Pale Rider

Pale Rider

Pale Rider is a 1985 Western film, directed by and starring Clint Eastwood. This movie has plot similarities to the classic Western Shane (1953), including a final scene that is very similar to the famous final scene of the earlier movie. There are also similarities to Eastwood's previous Man with No Name character, and his 1973 western High Plains Drifter. The title is a reference to the Four Horsemen of the Apocalypse, as the rider of a pale horse is Death.

Pale Rider was primarily filmed in the Boulder Mountains and the Sawtooth National Recreation Area in Idaho, just north of Sun Valley in late 1984. The opening scenes featuring the jagged Sawtooth Mountains were shot outside of Stanley. The film also features Michael Moriarty, Carrie Snodgress, Christopher Penn, Richard Dysart, Sydney Penny, Richard Kiel, Doug McGrath and John Russell.

Pale Rider is the only Eastwood film to have clear religious overtones throughout - though several of his other films such as High Plains Drifter also make heavy use of religious ideas and imagery.

The film is unique within the western genre because it focuses on the California Gold Rush. And although the film is not specifically dated, it may take place before the American Civil War.

Plot

The plot centers on the conflict between a group of simple, poor, panning miners and the most powerful man in the nearby town, Coy LaHood, the boss of a successful hydraulic mining outfit, that wants to take over their land. The film opens with the ruffians of LaHood riding into the panner's camp, shooting things up and pulling down tents and cabins. Soon after, one of the panners heads into town for supplies, and is set upon by the same ruffians. A drifter (Clint Eastwood) rides in and defends the miner with unexpected skill wielding a hickory axe handle. Upon returning to the placers camp, the drifter compounds this surprise by revealing a minister's collar when invited to dinner, thus acquiring the name "Preacher". A classic western story line develops, leading to a final showdown in town between LaHood and Preacher.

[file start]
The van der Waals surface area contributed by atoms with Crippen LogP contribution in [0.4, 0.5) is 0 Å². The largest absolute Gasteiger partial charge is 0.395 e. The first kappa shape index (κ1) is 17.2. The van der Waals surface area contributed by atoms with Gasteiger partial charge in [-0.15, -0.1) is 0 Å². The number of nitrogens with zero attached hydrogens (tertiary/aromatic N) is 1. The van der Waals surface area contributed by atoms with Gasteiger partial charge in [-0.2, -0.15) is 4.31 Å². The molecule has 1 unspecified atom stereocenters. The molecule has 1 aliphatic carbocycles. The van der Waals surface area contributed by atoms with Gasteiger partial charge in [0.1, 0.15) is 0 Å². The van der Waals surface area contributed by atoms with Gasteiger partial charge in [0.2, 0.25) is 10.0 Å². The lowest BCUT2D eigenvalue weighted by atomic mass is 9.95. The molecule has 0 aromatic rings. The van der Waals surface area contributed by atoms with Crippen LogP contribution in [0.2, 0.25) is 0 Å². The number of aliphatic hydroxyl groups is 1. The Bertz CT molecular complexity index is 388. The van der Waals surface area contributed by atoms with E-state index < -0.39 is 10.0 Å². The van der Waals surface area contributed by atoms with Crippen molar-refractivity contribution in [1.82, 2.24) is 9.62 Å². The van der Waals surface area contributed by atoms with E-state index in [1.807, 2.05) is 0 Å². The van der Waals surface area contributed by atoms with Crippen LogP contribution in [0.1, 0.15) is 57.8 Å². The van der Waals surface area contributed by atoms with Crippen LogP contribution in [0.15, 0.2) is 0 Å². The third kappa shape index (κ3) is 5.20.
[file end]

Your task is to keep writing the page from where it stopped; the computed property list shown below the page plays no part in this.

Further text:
Cast

Religious overtones

In an audio interview, Clint Eastwood revealed that his character Preacher "is an out and out ghost". The idea that the Preacher is a supernatural, immortal being is suggested early in the film when he is shown with six bullet wounds on his back—wounds that no mortal could survive. Stockburn is shot in a near-identical pattern during the final stand-off. Furthermore, the Preacher character arrives riding a pale horse at the same moment that a teenage girl—who had earlier asked help from God—reads from the Bible in Revelation of the fourth horseman of the Apocalypse, Death riding on a pale horse.

When LaHood describes Preacher to Marshall Stockburn, the Marshall says the man sounds familiar, except that the man he's thinking of is already dead. Stockburn does indeed appear to recognize the Preacher in the film's climax immediately before his death.

There are several counterpoints to the idea that the Preacher is supernatural including: that the Preacher stores his sixguns in a safe-deposit box; that he possibly has sex with Sarah on the night before the big gunfight; and that his life is shown "saved" twice, once by Hull and again by LaHood thug Club.

Comparison to the movie Shane

The movie is nearly a step-by-step Shane homage. A stranger (Shane/The Preacher) arrives in a town and is hosted by a local (Joe Starrett/Hull Barret), his wife (Marian/Sarah) and their child (Bob/Megan). The stranger and the local bond when they take on an "impossible task" together (undermining a root/cracking a boulder). But the local's land and his friends' is in peril by a greedy businessman (Fletcher/LaHood). The stranger fends off an initial advance and gains one of the businessman's henchmen (Chris/Club). The local's child falls for the stranger, but is rejected at first. The stranger is made to relive his past when the businessman calls for an assassin (Stark Wilson/Stockburn) and one of the local's friends is killed. The stranger handles the assassin on his own in a final duel where both assassin and businessman are killed. He then leaves, and the child runs after him and cries out tearfully "I love you".

References

External links

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